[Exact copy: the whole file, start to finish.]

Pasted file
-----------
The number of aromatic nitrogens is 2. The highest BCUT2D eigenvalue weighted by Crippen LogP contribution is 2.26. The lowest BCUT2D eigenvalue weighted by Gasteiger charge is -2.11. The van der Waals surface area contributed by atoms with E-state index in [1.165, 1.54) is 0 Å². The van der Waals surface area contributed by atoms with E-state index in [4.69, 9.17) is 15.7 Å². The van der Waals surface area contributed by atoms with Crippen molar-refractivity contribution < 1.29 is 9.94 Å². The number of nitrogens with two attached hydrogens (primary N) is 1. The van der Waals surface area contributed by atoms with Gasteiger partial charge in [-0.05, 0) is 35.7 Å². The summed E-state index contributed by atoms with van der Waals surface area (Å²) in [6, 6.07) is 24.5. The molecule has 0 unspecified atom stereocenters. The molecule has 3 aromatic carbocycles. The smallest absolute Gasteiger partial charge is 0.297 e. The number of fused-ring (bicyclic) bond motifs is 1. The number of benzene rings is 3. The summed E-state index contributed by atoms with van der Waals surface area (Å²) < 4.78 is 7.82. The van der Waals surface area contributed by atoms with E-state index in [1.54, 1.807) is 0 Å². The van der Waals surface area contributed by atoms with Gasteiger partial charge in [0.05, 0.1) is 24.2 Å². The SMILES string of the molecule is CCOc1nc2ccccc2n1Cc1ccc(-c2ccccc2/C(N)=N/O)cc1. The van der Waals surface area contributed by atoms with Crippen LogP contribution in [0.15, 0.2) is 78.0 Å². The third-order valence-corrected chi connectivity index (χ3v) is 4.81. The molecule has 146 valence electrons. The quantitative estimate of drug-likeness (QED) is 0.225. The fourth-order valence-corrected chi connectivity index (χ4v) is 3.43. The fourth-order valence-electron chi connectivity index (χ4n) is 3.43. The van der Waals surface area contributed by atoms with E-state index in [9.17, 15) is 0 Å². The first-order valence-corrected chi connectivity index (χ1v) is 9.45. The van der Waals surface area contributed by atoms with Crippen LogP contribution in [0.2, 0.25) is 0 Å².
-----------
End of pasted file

The number of aromatic nitrogens is 2. The highest BCUT2D eigenvalue weighted by Crippen LogP contribution is 2.26. The lowest BCUT2D eigenvalue weighted by Gasteiger charge is -2.11. The van der Waals surface area contributed by atoms with E-state index in [1.165, 1.54) is 0 Å². The van der Waals surface area contributed by atoms with E-state index in [4.69, 9.17) is 15.7 Å². The van der Waals surface area contributed by atoms with Crippen molar-refractivity contribution < 1.29 is 9.94 Å². The number of nitrogens with two attached hydrogens (primary N) is 1. The van der Waals surface area contributed by atoms with Gasteiger partial charge in [-0.05, 0) is 35.7 Å². The summed E-state index contributed by atoms with van der Waals surface area (Å²) in [6, 6.07) is 24.5. The molecule has 0 unspecified atom stereocenters. The molecule has 3 aromatic carbocycles. The smallest absolute Gasteiger partial charge is 0.297 e. The number of fused-ring (bicyclic) bond motifs is 1. The number of benzene rings is 3. The summed E-state index contributed by atoms with van der Waals surface area (Å²) < 4.78 is 7.82. The van der Waals surface area contributed by atoms with E-state index in [1.54, 1.807) is 0 Å². The van der Waals surface area contributed by atoms with Gasteiger partial charge in [0.05, 0.1) is 24.2 Å². The SMILES string of the molecule is CCOc1nc2ccccc2n1Cc1ccc(-c2ccccc2/C(N)=N/O)cc1. The van der Waals surface area contributed by atoms with Crippen LogP contribution in [0.15, 0.2) is 78.0 Å². The third-order valence-corrected chi connectivity index (χ3v) is 4.81. The molecule has 146 valence electrons. The quantitative estimate of drug-likeness (QED) is 0.225. The fourth-order valence-corrected chi connectivity index (χ4v) is 3.43. The fourth-order valence-electron chi connectivity index (χ4n) is 3.43. The van der Waals surface area contributed by atoms with E-state index in [9.17, 15) is 0 Å². The first-order valence-corrected chi connectivity index (χ1v) is 9.45. The van der Waals surface area contributed by atoms with Crippen LogP contribution in [0.2, 0.25) is 0 Å².